Advancement Query

::::::Possible Spoiler for the Intro Campaign::::::: I am not a complete bear of little brain, but I have to admit, I am somewhat bumfuzzled by the advancement rules in the game. Let me give you an example and maybe y’all can help me out a little.
My CMO, Lt. Cdr. Brill, Tellarite male M.D.
As part of our adventure he blew a hole in the bulkhead of the ship and caused his Captain to be sucked out into space. In the direction of full disclosure, he knew the Vulcan Captain was infected with a Neural Parasite, he DID NOT KNOW the “Vulcan” was actually a Romulan spy. He had a value called “I’m a Doctor, not a…helmsman” (or whatever"). My character is unaware of the Captains true nature, and feels he has murdered his Captain, albeit accidentally, but when he fired the phaser that blew the hole out of the side of the ship - he was aiming for the Captain. (He was aware of the need to increase his phaser setting to kill, to affect the Neural Parasite infected characters).

So, I am challenging the Value of “I’m a Doctor not a …helmsman (fill in the blank”) to “I am a Doctor and a Murderer.”

Query: Is this the correct method for challenging a Value? I am uncertain how the Value is supposed to be changed. As we are still learning the system we have not tried anything like this before. Should it be “re-written” somehow else?

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Just to clarify, players actually challenge their own values, not the GM. That being said, you could encourage your player to challenge his value in that way in effort to help him learn to use an important aspect of the game. That would be a great way to do it! He could roleplay his guilt and so forth. You could even follow up with an episode some time in the future where he finds out the truth.

S31, Apologies, I did not make this clear - the CMO is my character. Hence my query…instead of marking an important event in his life - what is the purpose of the milestone? Perhaps it is because we are used to playing Pathfinder, and receive skill/class ability/combat improvements per level. More over, I am concerned I am not handling this event correctly - i.e. within the scope of the rules.

Oh, my mistake. It sounds like you’re doing it correctly. I wish my players would get involved in their characters as much. I find that challenging values is something my players do infrequently.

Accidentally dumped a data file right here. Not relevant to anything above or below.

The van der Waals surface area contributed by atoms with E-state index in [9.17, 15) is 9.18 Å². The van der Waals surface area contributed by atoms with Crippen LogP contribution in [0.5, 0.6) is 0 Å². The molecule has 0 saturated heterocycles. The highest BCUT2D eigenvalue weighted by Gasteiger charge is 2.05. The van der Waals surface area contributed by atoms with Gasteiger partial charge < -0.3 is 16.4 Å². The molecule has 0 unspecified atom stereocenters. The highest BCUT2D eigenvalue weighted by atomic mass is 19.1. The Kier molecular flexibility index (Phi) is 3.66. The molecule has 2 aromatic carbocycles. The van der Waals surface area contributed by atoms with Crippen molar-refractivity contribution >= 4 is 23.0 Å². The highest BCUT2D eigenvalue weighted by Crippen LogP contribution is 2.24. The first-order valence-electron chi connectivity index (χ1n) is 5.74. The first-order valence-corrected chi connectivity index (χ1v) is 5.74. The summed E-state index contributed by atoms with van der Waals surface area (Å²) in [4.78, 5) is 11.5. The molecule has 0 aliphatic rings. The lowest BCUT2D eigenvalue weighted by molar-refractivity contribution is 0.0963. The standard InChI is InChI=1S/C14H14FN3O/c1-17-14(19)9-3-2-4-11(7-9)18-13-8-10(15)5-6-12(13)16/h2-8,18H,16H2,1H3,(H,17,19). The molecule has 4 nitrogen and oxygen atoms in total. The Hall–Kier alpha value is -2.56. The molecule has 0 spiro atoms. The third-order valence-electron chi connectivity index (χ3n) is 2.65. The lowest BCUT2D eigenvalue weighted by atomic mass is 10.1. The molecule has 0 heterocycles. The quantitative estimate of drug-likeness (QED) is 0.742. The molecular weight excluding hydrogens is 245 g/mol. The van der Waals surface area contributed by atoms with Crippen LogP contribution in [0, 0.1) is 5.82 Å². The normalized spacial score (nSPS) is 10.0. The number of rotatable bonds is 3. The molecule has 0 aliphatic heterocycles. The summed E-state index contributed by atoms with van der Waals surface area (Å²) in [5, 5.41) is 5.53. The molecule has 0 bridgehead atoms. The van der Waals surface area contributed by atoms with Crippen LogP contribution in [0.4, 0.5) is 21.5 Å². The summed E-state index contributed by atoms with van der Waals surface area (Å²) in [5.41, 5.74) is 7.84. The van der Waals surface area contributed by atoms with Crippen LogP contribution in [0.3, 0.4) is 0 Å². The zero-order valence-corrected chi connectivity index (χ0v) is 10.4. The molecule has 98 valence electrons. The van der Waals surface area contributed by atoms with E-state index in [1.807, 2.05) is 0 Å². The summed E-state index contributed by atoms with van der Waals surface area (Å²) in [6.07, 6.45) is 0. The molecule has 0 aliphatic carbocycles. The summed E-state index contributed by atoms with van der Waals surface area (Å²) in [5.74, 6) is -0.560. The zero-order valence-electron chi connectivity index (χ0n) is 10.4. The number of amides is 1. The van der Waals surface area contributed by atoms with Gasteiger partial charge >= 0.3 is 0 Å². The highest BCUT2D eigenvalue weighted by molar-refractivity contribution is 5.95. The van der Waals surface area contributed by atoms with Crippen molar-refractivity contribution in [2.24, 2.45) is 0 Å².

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So, in most cases, the process for challenging a value is handled collaboratively between player and GM, and works as follows:

The character is in a situation where one of their personal beliefs (i.e., one of their Values) would hinder, impair, or otherwise complicate their actions. The player can suggest this, or the GM.

The player then chooses either to accept a complication immediately, or to challenge the Value (and cross out the existing Value text - the crossed-out Value can’t be used again). Either way, they’ll gain one Determination, though challenging may only be done once per mission. If this is agreed to by both player and GM, then it goes ahead. If you challenged a Value, you may spend the Determination immediately using a different Value. (This frames it as a personal conundrum - either your Value impairs you, or you break from your Value)

When the character gains a milestone (they’ll get one at the end of that mission, if they challenged a Value), the player may choose to rewrite the text of a crossed-out Value, to represent how the character’s beliefs have changed - once rewritten, you can use the new Value as you wish. You don’t have to add the rewritten Value immediately - you can leave that until a later milestone if you wish, and adjust some other aspect of the character in the meantime.

So, the situation you described is close enough to correct that I’d let it slide as GM, but I’d ask you to challenge or suffer a complication before firing the phaser (he’s choosing to use lethal force, that’s the immediate issue) - the complication might make you hesitate or second-guess yourself and make the action harder or add some other problem, while challenging the Value represents a severe break from the character’s beliefs.

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